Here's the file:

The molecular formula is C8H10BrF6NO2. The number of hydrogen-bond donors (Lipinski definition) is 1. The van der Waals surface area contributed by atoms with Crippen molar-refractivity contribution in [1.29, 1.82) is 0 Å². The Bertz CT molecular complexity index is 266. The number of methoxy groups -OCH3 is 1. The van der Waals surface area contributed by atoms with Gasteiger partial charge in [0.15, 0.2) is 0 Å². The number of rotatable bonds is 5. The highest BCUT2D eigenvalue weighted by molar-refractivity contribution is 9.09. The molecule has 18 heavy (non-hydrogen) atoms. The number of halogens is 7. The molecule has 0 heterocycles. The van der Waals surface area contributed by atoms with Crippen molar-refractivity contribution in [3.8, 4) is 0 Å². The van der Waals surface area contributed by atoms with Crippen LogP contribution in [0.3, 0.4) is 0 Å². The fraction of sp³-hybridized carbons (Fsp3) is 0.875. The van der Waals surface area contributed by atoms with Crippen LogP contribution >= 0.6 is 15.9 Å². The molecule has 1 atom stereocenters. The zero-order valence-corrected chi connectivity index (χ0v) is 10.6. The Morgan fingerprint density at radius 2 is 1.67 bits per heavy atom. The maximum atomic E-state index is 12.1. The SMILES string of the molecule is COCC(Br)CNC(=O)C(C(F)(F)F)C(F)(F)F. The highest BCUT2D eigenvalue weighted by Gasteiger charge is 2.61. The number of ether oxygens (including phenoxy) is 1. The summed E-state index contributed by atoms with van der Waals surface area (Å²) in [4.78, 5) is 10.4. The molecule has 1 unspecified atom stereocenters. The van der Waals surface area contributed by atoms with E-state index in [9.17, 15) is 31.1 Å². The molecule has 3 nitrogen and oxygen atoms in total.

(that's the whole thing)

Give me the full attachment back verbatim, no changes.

The molecular formula is C8H10BrF6NO2. The number of hydrogen-bond donors (Lipinski definition) is 1. The van der Waals surface area contributed by atoms with Crippen molar-refractivity contribution in [1.29, 1.82) is 0 Å². The Bertz CT molecular complexity index is 266. The number of methoxy groups -OCH3 is 1. The van der Waals surface area contributed by atoms with Gasteiger partial charge in [0.15, 0.2) is 0 Å². The number of rotatable bonds is 5. The highest BCUT2D eigenvalue weighted by molar-refractivity contribution is 9.09. The molecule has 18 heavy (non-hydrogen) atoms. The number of halogens is 7. The molecule has 0 heterocycles. The van der Waals surface area contributed by atoms with Crippen molar-refractivity contribution in [3.8, 4) is 0 Å². The van der Waals surface area contributed by atoms with Crippen LogP contribution in [0.3, 0.4) is 0 Å². The fraction of sp³-hybridized carbons (Fsp3) is 0.875. The van der Waals surface area contributed by atoms with Crippen LogP contribution >= 0.6 is 15.9 Å². The molecule has 1 atom stereocenters. The zero-order valence-corrected chi connectivity index (χ0v) is 10.6. The Morgan fingerprint density at radius 2 is 1.67 bits per heavy atom. The maximum atomic E-state index is 12.1. The SMILES string of the molecule is COCC(Br)CNC(=O)C(C(F)(F)F)C(F)(F)F. The highest BCUT2D eigenvalue weighted by Gasteiger charge is 2.61. The number of ether oxygens (including phenoxy) is 1. The summed E-state index contributed by atoms with van der Waals surface area (Å²) in [4.78, 5) is 10.4. The molecule has 1 unspecified atom stereocenters. The van der Waals surface area contributed by atoms with E-state index in [9.17, 15) is 31.1 Å². The molecule has 3 nitrogen and oxygen atoms in total.